to vote `guilty' on articles of impeachment that specifically mention perjury and obstruction of justice. The answer to that question is at the heart of understanding the Senate trial.
With few exceptions, Senators recognize that the Constitution gives only one outcome to a verdict of `guilty,' namely, removal from office. At the same time, many Senators are shocked by conduct which they call `shameless, reckless, and indefensible,' and they want their constituents to know that they have not been fooled or overwhelmed by Presidential charm. They have taken the initiative to explicitly denounce the bizarre conduct and the extraordinary corruption of this President. Members of both parties have deplored the fact that the President conducted an illicit sustained physical sexual relationship in spaces close to the Oval Office and publicly denied this to his family, his staff, and in televised statements to the world only to see all of the elaborate cover-up collapse after DNA tests on the dress of a young woman.
But the impeachment trial of President Clinton is not about adultery. The impeachment trial involves the President's illegal efforts to deny a fair result in the suit brought by Ms. Paula Jones. I have no doubt that the President worked deliberately to deny justice in this suit. In doing so, he lied to a federal grand jury and worked to induce others to give false testimony, thus obstructing justice.
Ms. Jones has often been described as a small person in our judicial system. In contrast, the President, who at the time of his inaugural takes a solemn oath to preserve and protect equal justice under the law for even the most humble of Americans, is a giant figure. As Senators who also take a solemn oath, we must ask ourselves the fundamental question: `Is any man or woman above the law?'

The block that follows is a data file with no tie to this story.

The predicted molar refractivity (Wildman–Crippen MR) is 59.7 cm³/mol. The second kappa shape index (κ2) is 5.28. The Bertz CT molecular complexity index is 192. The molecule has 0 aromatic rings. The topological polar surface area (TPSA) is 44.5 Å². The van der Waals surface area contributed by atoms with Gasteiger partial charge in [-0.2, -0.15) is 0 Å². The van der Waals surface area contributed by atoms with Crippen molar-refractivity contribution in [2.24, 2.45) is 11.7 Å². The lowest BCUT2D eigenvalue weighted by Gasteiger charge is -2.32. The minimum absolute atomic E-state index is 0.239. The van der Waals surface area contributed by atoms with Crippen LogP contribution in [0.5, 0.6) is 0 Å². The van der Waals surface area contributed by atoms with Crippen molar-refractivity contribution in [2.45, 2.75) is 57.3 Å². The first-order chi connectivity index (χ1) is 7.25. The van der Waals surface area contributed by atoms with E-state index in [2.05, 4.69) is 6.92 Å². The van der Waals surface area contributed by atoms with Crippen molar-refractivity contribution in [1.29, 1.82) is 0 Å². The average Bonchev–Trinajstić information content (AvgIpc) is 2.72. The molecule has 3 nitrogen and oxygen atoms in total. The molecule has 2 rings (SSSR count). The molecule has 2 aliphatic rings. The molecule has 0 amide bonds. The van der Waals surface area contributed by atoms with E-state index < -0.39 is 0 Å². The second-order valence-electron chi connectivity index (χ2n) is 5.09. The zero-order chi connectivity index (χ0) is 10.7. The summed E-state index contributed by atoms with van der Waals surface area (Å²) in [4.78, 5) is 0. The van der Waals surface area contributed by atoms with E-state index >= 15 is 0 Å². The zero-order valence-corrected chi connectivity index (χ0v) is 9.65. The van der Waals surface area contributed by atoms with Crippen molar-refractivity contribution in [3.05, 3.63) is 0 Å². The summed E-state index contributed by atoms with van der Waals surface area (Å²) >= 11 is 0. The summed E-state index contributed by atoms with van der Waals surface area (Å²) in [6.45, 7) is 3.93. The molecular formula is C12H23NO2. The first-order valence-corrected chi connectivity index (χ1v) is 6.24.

The legal defense team for the President does not admit that there is adequate proof of either perjury or obstruction of justice. They contend that Senators must embrace a theory of `immaculate obstruction' in which jobs are found, gifts are concealed, false affidavits are filed, and the character of a witness is publicly impugned, all without the knowledge or direction of the President, who is the sole beneficiary of these actions. The President's lawyers further contend that such crimes are, in any event, insufficient to remove the President. The drafters of the Constitution would have rejected these rationalizations for the indefensible Presidential misconduct at issue. They were political men with a profound reverence for the sanctity of the oath and our entire system of justice. They did not suggest that Senators park their common sense and their stewardship for the security of our country at the Senate door as they entered into an impeachment trial.
In fact, we have discovered in this trial that the founding fathers wanted the Senate to act as `triers' of fact and in the roles of both trial court and jury. Most importantly, they wanted us to act as guardians of the Constitution and thus the liberty and the rights under law of each individual American. Liberty itself is directly threatened when a President subverts the very judicial system that secures those rights.
During this trial, I have concluded that the prosecutors made their case. I will vote to remove President Clinton from office not only because he is guilty of both articles of impeachment, but also because I believe the crimes committed here demonstrate that he is capable of lying routinely whenever it is convenient. He is not trustworthy. Simply to be near him in the White House has meant not only tragic heartache for his wife and his daughter but enormous legal bills for staff members and friends who admired him and yearned for his success but who have been caught up in his incessant `war room' strategies to maintain him in office. Senator Feinstein begins her censure resolution with the appropriate word `shameless.' The President should have simply resigned and spared his country the ordeal of this impeachment trial and its aftermath.